Monday, February 11, 2013

The Silver Lining

Our house doesn't fail to deliver in the outdated light fixture department. You may recall that our handyman's assistant took down the brass light fixture that hung over our entry way.

I originally planned to replace it, but after shopping around and realizing it was going to be around $200 to get any sort of decent one, I decided to opt for a $3 can of spray paint instead. John and Sherry spray painted their door knobs, so I figured that if they could spray paint things that get handled fairly regularly, I could spray paint something that won't get touched for the next decade. 

The first step was to remove the glass panes. 

Then I roughed it up with some 220 grit sand paper.

To the left of our driveway is an area with rocks, and I figured it would be a great spot for the spraying because I wouldn't paint the driveway with overspray and I could use the rocks to hold down some news paper.

I also taped off the spots where the bulbs screw in so I wouldn't ruin them with the spray paint... you can barely see the blue tape in this pre-spray picture. For the new finish, I decided to go with Rust-Oleum Satin Nickel. I had realistic expectations about it not looking like actual nickel, but since it'll be two stories above peoples' heads, I doubted anyone will know the difference. Unless they've read this post, in which case they most definitely will.

I've read the same thing over and over and over: lots of light coats, not one thick drippy one. I tested out my spraying action on the bottom and it went pretty well.

So, I moved on to the rest.

I let it dry for about 10 minutes, then flipped it over and did the other side. It was looking much better, but still clearly needed another coat.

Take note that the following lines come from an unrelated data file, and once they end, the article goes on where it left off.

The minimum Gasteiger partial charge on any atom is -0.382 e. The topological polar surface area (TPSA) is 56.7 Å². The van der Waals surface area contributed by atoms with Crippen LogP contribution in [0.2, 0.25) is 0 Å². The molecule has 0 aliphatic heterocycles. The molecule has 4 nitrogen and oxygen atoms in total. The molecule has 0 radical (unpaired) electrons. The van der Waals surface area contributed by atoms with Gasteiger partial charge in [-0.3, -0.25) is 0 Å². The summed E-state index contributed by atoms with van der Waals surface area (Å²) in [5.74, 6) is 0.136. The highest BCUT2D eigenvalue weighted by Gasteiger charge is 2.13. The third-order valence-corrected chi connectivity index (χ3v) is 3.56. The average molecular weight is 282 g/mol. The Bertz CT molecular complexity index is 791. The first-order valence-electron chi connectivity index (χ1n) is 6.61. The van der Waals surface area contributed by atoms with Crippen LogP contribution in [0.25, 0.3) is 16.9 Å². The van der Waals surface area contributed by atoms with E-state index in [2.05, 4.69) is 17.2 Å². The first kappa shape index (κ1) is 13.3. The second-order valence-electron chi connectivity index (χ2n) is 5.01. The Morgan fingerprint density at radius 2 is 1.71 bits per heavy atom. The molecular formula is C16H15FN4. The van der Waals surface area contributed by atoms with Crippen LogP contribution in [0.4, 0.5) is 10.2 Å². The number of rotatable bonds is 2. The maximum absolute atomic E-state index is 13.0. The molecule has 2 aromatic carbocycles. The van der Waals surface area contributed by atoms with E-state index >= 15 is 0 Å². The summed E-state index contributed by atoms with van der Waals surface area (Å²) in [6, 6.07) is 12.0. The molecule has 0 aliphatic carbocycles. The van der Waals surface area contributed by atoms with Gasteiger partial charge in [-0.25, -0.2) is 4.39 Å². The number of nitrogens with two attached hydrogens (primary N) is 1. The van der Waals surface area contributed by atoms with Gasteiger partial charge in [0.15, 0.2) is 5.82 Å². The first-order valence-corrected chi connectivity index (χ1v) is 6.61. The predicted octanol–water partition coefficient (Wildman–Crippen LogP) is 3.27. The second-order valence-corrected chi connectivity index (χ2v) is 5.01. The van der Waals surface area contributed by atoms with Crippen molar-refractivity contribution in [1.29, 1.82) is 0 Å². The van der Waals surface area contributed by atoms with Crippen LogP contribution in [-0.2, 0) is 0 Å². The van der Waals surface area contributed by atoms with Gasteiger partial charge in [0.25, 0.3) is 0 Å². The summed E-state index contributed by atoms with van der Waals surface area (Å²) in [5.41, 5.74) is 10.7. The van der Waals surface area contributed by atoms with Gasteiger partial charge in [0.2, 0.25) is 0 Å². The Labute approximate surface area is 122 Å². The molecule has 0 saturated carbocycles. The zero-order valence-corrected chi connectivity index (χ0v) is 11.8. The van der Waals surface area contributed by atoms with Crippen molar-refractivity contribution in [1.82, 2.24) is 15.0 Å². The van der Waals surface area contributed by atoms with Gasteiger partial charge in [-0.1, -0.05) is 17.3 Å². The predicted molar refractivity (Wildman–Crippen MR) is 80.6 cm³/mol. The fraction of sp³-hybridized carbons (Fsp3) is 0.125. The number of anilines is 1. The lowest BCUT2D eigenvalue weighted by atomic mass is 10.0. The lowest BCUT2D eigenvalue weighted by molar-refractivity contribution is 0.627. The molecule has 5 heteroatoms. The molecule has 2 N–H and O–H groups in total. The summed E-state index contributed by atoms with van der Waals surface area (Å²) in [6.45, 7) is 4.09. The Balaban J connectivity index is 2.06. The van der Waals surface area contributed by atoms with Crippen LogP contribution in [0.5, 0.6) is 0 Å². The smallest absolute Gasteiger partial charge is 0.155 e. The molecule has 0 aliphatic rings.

I knew if I put on another coat right away it would fall into the thick drippy category, not the light, thin coat category, so I decided to let it dry over night. The tricky thing was that I wanted all sides to be off the ground while it dried, but no orientation that would allow for that. Then I realized I could hang it by the wires so it could dry on all sides.

Once I hung it up, I realized that this was really the best way to spray it, so when I went back the next day for my second coat I re-hung it up outside to avoid painting my garage Satin Nickel.

It was still pretty brassy, so I was getting a little nervous about if this spray painting adventure would be for nothing.

Luckily, two light coats later it was completely covered and looking about two decades fresher.

After it dried over night, I replaced the panes of glass.

Then Jerry came by and hung it up!

It looks so much better! It's amazing what paint on the walls and spraypaint on a fixture can accomplish.

Luckily I think all of our fixtures have been either replaced or made over (or moved over) at this point. Hopefully that means I won't need to tackle any electrical work in the near future, although I do plan to replace a few outlets, but that's pretty low on my priority list.

What did you all do this weekend? Do you have any experience spray painting light fixtures? Or other surprising things? 

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